The upper level at which the transistor 18 collector current begins to decrease, as determined by the transistor and transformer characteristics, may be as much as five times or greater than the magnitude of the maximum normal reflected load current for which the converter is designed. This extremely high peak together with the small transition period for the collector current to rise and then decrease to zero (which may be no more than 2-3 microseconds as compared with an overall conduction period of 25 microseconds at a frequency of 20 kilohertz) results in current spikes which can produce troublesome noise and may damage the transistors 18. To avoid these undesirable effects, which are aggravated by environmental temperature rises that causes transistor gain to increase and consequently current spikes, the current spikes are restricted to tolerable levels by limiting the base current drive to transistor 18. Unfortunately, this limitation on base current drive also limits the power delivery capability of the converter so that its full potential cannot be realized.

As shown in FIG. 2, the base drive current limitation for limiting current spikes can be eliminated by limiting the current spikes through a current limiting circuit comprising a current sensing means, such as resistor 48 and a cutoff circuit means such as the pair of cutoff transistors 50. The resistor 48 is connected in series with the battery 16 and across the base-emitter junction of the cutoff transistors 50 so that the voltage developed across the resistor 48, which is a linear function of the current through the conducting transistor 18 is poled for forward biasing the transistors 50. Because the collector-emitter junction of each transistor 50 is connected between the negative terminal of battery 16 and the base 24 of a different one of the switching transistors 18 with which it is associated, it will be readily seen that once the voltage across resistor 48 is high enough to forward-bias cutoff transistors 50 into conduction, the cutoff transistor 50 connected to the base 24 of the conducting switching transistor 18 will divert base current therefrom through its collectoremitter path causing its associated switching transistor 18 to begin turning off. Thus, the tum-off of a conducting switching transistor 18 is precipitated by the turnon of its associated cutoff transistor 50. It will be further seen that the voltage across resistor 48 is in a direction to reverse-bias a conducting switching transistor 18 by application across its base-emitter junction via the collector-emitter path of the associated cutoff transistor 18 once the latter turns on. This enhances cutoff of the switching transistor 18. Thus, the tum-on of a cutoff transistor 50 in response to the forward-bias voltage across resistor 48 causes the tum-off of its associated switching transistor 18 through the dual action of diverting its base current and applying a reverse bias thereto. The latter is materially aided by the parallel combination of diode 27 and capacitor 28 which introduces an additional 0.7 volts in the reversebias path through resistor 48 to achieve cutoff. It should be noted that temperature rises which increase the gain of switching transistor 18 and which ordinarily would aggravate the current spike problem by increasing spike levels, also reduce the turn on voltage of the cutoff transistor 50. Consequently, at higher temperatures, the cutoff transistor 50 will turn on sooner so as to offset the detrimental current spike effects to which the switching transistor 18 would otherwise be subjected.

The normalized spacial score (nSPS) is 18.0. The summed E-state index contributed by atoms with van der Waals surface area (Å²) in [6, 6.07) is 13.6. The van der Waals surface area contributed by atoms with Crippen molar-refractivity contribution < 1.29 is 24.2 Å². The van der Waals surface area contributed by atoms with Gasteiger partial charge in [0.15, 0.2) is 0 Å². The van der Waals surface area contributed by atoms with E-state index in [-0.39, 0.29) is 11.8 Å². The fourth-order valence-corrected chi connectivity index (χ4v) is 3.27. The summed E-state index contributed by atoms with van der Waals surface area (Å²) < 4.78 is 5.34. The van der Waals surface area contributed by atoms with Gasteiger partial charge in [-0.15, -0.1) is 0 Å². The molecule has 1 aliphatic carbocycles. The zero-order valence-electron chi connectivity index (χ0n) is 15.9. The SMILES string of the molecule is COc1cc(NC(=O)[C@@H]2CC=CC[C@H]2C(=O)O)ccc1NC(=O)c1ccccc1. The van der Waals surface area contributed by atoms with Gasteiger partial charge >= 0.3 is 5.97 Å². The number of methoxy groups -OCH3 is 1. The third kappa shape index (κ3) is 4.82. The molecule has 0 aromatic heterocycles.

Since the current through a conducting switching transistor 18 for achieving the necessary forward bias voltage across resistor 48 for turning on the cutoff transistors 50 can be set to any predetermined level by selecting the appropriate value of resistance for resistor 48, current spikes can be limited to any value above that necessary to maintain converter operation. For example, if the resistance of resistor 48 is chosen to produce a voltage of approximately 0.3 to 0.4 volts for a reflected maximum load current therethrough corresponding to full load, no significant conduction of a cutoff transistor 50 will occur at this time to unintentionally initiate tum-off of the conducting switching transistor 18. However, as soon as the transistor current spike rises to about twice the load value, the resultant 0.7 volts across resistor 48 will drive the cutoff transistor 50 into conduction and simultaneously provide a reverse bias (together with the voltage across capacitor 28) ensuring the swift cutoff of the associated conducting switching transistor 18. Thus, instead of current spikes which may be five times or greater than the reflected maximum load current, the current spikes may be limited to twice this load value which is enough to sustain converter operation. It should be mentioned that although the presence of resistor 48 adds to the power dissipated in the converter because of the passage of reflected load current therethrough, the additional power consumed is more than compensated for in the reduction in current spike related power losses which are normally more significant than the load related losses. Consequently, the current limiting circuit including resistor 48 reduces, rather than increases, the converter total power dissipation losses. In addition to the simplicity of the current limiting circuit of FIG. 2, it should be noted that it can be incorporated into the converter of FIG. 1 through merely one reconnection, namely, removing the emitters 22 from the negative terminal of battery 16 and reconnecting them thereto through resistor 48.